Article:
Yiyun Li, Professor of Creative Writing in Princeton University’s Program in Creative Writing, has received the PEN/Jean Stein Book Award for her novel, Where Reasons End. The award was announced at the annual PEN America Literary Awards Ceremony on March 2 at the Town Hall in New York City.
Where Reasons End records posthumous conversations between a mother and the young son she recently lost to suicide. The novel has received much acclaim since its publication in February 2019 and has been included on several recommended reading lists including TIME Magazine, New York Times, The Irish Times, The Guardian, and NPR. In December, Literary Hub named the novel among “26 Books from the Last Decade that More People Should Read.”
“In this spare, haunting, deeply humane novel, Yiyun Li bends the conventions of narrative to accommodate an extremity of experience that’s often beyond representation,” noted the panel of judges when announcing the award. “…what might have been an unremittingly desolate book instead bristles with humor and playfulness, and achieves finally a profound reconciliation. Li has written a novel unlike anything we have read before, a book that is beautiful and wise, and almost unbearably moving in its portrait of a woman turning to literature as to a last resort, and finding that it might—barely, savingly—suffice.”
The PEN/Jean Stein Award was established in 2016 to honor a book-length work of any genre for its originality, merit, and impact. The selected work must demonstrate that it has broken new ground by reshaping the boundaries of its form and signal a strong potential for lasting influence. The 2020 panel of judges included Marilyn Chin, Garth Greenwell, Rebecca Makkai, Michael Schaub, and William T. Vollmann. The award carries a stipend of $75,000. Past award recipients include Nana Kwame Adjei-Brenyah, Layli Long Soldier, and Hisham Matar.
“It’s a great honor to receive this award from PEN America—an important and essential organization supporting American and international writers,” said Li. “The award for this book is also reassurance that literature lives and gives life.”
Each year, the PEN America Literary Awards confer over $330,000 to writers and translators whose exceptional literary works were published during the past year. Spanning fiction, poetry, essay, science writing, translation, and more, the finalist titles are dynamic, diverse, and thought-provoking examples of literary excellence. The works are judged by panels of esteemed writers, editors, translators, and critics.
Li, a resident of Princeton, grew up in Beijing and came to the United States in 1996 to pursue a science career in immunology before she became a writer. She earned a B.S. from Peking University in Beijing in 1996 and earned her M.S. and an M.F.A. in creative nonfiction writing from the University of Iowa in 2000 and 2005, respectively. Before joining the creative writing faculty at Princeton in September 2017, Li taught fiction at the University of California, Davis, where she received the 2011 Chancellor’s Fellowship, one of the highest and most prestigious faculty honors at the University.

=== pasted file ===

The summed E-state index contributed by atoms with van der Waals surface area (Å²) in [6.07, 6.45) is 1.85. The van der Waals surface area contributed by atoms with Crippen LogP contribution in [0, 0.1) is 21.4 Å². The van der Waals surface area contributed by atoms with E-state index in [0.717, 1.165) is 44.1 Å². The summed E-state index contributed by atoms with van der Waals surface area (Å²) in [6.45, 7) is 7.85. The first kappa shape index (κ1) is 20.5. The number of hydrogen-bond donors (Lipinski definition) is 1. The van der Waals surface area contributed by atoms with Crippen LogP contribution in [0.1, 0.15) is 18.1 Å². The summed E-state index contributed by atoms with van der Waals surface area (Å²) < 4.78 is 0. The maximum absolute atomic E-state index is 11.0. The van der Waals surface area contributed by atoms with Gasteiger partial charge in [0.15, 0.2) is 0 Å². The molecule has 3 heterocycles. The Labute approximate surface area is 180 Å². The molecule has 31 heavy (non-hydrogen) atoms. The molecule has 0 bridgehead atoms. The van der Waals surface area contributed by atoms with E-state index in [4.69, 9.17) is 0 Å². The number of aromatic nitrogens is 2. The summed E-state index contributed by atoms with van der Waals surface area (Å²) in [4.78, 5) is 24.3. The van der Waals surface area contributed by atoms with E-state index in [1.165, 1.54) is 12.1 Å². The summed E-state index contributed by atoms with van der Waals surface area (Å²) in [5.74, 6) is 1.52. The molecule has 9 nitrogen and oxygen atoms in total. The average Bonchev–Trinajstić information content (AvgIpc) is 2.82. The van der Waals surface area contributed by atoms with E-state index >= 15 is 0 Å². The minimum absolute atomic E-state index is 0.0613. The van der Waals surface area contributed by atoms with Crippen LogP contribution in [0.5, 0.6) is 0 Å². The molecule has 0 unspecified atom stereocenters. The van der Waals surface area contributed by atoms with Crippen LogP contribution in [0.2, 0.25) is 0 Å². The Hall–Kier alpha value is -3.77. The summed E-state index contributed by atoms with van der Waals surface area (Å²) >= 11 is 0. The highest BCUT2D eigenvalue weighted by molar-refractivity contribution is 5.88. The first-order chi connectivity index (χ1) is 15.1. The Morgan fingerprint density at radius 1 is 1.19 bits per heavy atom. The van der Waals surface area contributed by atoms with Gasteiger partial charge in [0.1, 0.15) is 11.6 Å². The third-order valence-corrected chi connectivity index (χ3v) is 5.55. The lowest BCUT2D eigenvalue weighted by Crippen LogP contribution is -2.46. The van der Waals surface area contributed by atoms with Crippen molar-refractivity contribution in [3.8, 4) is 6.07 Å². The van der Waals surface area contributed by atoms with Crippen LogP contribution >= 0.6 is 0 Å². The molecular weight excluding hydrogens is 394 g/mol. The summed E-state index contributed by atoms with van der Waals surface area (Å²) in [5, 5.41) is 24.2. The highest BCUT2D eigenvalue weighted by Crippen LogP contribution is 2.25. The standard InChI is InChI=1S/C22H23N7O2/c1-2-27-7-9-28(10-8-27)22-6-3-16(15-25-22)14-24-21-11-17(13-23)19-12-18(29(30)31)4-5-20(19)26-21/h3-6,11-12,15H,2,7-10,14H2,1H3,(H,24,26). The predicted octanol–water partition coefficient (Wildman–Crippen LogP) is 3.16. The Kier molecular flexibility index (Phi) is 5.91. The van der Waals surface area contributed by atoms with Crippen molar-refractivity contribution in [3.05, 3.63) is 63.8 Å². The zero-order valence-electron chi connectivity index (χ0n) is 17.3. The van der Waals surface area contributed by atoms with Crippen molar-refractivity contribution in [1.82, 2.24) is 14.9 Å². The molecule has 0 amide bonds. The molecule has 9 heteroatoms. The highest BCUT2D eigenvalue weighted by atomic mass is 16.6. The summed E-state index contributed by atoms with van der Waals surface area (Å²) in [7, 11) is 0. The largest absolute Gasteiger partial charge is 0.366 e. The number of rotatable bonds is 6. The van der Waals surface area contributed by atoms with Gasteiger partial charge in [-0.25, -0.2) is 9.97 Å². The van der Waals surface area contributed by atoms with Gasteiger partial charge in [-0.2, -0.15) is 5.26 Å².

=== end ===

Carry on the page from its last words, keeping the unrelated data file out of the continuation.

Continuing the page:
Li is the author of six books, including, in addition to Where Reasons End, the story collections A Thousand Years of Good Prayers and Gold Boy, Emerald Girl; the novels The Vagrants, and Kinder Than Solitude; and an essay collection, Dear Friend, from My Life I Write to You in Your Life. Her work has been translated into more than 20 languages. Li was named a MacArthur Foundation Fellow in 2010 and was chosen by The New Yorker as one of the 20 fiction writers under 40 to watch. Her other awards include the Frank O’Connor International Short Story Award, a PEN/Hemingway Award, the Guardian First Book Award, an Asian American Literary Award for fiction, the Benjamin H. Dank Award from American Academy of Arts and Letters, Sunday Times EFG Short Story Award, and others. A Thousand Years of Good Prayers, an independent film directed by Wayne Wang and adapted by Li from her short story of the same name, was the winner of the Golden Shell for best film at the 55th San Sebastian International Film Festival.
Where Reasons End also earned Li a 2020 Windham-Campbell Prize for Fiction. In addition, the novel is included on the longlist for the 2020 PEN/Faulkner Award for Fiction. Winners will be announced in April.
Li teaches introductory and advanced fiction courses in Princeton’s Creative Writing Program. These undergraduate writing workshops of no more than 10 students are taught by some of the nation’s most celebrated writers. Li’s renowned faculty colleagues include Michael Dickman, Aleksandar Hemon, A.M. Homes, Christina Lazaridi, Jhumpa Lahiri, Paul Muldoon, James Richardson, Tracy K. Smith, Kirstin Valdez Quade, Susan Wheeler, Monica Youn, and a number of distinguished lecturers. Each year these faculty members also work individually with 20 to 30 seniors on a creative writing thesis, such as a novel, screenplay, or a collection of short stories, poems, or translations.
To learn more about the Program in Creative Writing, course offerings, faculty and visiting writers, or upcoming readings, please visit arts.princeton.edu.